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“Stay at home” is a phrase Texans have become all too familiar with lately. From the wide open fields to the crowded cities, towns from every region of Texas are taking precautions to keep residents safe and healthy. Mayors are making decisions in the best interest of both their residents and economies.
Austin extended their stay-at-home order, which mandated the usage of fabric-face masks when out in public, until May 8. Services like Austin Public Health’s Women, Infants and Children (WIC) have been a huge component of helping out Travis and Bastrop County residents. With the current issue of Texans buying in bulk, many have been left without the necessities to continue on with a healthy life.
WIC recently placed pink stickers on products in grocery stores so “participants [can] have more purchasing options for milk, bread, rice, pasta and eggs, and canned fruits and vegetables have been added to the food package,” according to the City of Austin site.
Small towns like Lexington in Lee County, with a population of 1,900, are following Gov. Greg Abbott’s executive stay-at-home order. However, they strongly encourage their city churches to find safe ways to stay open, as they value the importance of faith during these times. As of April 1, Lee County health official Dr. Laura Birnbaum notified officials of two residents who tested positive for COVID-19. County Judge Paul Fischer then encouraged “compliance with Governor Abbott’s Emergency Order as to social distancing and essential activities outside the home to prevent the further spread of the virus.”
In San Antonio’s Bexar County, 890 cases of the coronavirus are confirmed and 37 deaths have been reported. This recent report has not stopped popular public parks from remaining closed. After Easter weekend, the city reopened parks, allowing people to walk the trails, sit at the tables and share the grills. “I don’t think it’s a very good idea. Opening parks back up will give the people temptation. San Antonio isn’t ready, there is still much danger,” SEU freshman and San Antonian Maya Diaz said.
The University of Texas at San Antonio (UTSA) has been productive with research and forms to assist the city and its people. On April 15, the university’s Institute for Economic Development set in motion the Small Business Development Center COVID-19 Business Recovery Accelerator (SBDC COBRA). The center will offer counseling and other resources to pursue loans from the financial industry and begin recovering. “COBRA is the only recovery accelerator of its kind in Texas to help stabilize and rebuild the small-business economy,” according to an article from USTA Today.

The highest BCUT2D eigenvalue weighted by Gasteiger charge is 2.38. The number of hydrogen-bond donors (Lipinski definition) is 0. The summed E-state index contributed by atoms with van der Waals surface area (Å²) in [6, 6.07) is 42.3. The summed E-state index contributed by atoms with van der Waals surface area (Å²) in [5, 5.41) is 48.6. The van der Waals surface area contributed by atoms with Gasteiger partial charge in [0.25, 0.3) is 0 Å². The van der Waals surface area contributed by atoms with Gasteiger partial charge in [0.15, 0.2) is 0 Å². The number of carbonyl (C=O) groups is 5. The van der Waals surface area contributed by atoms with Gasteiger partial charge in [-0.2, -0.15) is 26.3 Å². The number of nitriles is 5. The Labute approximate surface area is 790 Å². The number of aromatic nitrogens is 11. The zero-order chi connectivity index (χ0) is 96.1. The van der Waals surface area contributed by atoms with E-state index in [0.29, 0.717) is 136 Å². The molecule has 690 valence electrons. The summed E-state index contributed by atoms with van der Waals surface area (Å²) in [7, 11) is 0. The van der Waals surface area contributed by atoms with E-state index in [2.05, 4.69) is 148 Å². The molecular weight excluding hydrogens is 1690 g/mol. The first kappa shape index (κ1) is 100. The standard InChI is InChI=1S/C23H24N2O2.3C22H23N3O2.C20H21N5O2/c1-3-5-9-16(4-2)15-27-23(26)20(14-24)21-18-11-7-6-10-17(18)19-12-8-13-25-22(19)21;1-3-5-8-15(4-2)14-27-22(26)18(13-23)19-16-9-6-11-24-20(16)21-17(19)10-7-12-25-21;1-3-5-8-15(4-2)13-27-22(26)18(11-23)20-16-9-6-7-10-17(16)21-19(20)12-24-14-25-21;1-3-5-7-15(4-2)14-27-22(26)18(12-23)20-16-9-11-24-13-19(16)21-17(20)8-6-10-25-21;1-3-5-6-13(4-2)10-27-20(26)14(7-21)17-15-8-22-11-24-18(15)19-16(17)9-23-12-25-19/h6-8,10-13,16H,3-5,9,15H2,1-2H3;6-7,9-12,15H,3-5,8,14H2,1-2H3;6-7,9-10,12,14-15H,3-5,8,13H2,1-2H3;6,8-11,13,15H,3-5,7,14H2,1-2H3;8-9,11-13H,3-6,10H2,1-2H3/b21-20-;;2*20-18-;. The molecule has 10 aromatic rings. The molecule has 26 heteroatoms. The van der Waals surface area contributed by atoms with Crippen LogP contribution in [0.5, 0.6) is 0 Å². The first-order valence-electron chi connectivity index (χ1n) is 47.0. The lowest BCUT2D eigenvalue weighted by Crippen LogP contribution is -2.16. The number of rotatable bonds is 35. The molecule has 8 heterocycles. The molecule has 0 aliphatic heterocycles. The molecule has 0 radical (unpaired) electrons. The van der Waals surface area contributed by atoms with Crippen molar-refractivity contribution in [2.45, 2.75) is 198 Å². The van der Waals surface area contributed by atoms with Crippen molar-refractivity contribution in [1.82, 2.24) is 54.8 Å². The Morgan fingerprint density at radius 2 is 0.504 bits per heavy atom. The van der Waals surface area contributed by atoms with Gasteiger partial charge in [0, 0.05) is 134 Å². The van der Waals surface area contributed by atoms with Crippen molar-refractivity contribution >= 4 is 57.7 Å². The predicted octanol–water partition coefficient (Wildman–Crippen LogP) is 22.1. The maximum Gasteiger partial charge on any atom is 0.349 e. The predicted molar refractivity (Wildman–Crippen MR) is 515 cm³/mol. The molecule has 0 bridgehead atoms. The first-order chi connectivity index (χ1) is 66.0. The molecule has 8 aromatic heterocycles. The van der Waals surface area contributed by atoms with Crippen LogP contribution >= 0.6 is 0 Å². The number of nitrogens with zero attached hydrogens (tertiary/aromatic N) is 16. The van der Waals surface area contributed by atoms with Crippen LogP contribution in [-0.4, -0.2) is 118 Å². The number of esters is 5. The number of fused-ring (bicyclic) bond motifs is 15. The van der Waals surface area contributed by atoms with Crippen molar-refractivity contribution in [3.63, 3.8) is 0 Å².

In Zapata, a town outside of Laredo, county leaders took an extra precaution in keeping their near 1,500 residents safe and healthy. Per Zapata County Judge Joseph Rathmell, a “youth curfew” was established and has been in place since March 27. This order prohibits children under the age of 17 from all areas of the county to be out of their homes between 10 p.m. and 6 a.m. The order does not prohibit them from seeking necessary medical assistance. According to the order, “Any person who violates a provision of this order shall be guilty of a Class C Misdemeanor and subject to a fine up to $500.”
El Paso County recently lost Deputy Jeff Hopkins to the coronavirus. The death was later announced as “lost in the line-of-duty,” according to the sheriff’s office. As of April 15, the city confirmed 47 new cases, adding up to 393 total cases and six deaths. A beloved golf course just outside of the city airport had to close on April 15 due to loss of a large sum. Bringing in $1 million yearly, Butterfield Trail Golf Course was no longer making money, most notably due to the plummet of air travel.
While cities have implemented different safety regulations, one thing that remains consistent across Texas is the support for each other throughout these seemingly unbearable times.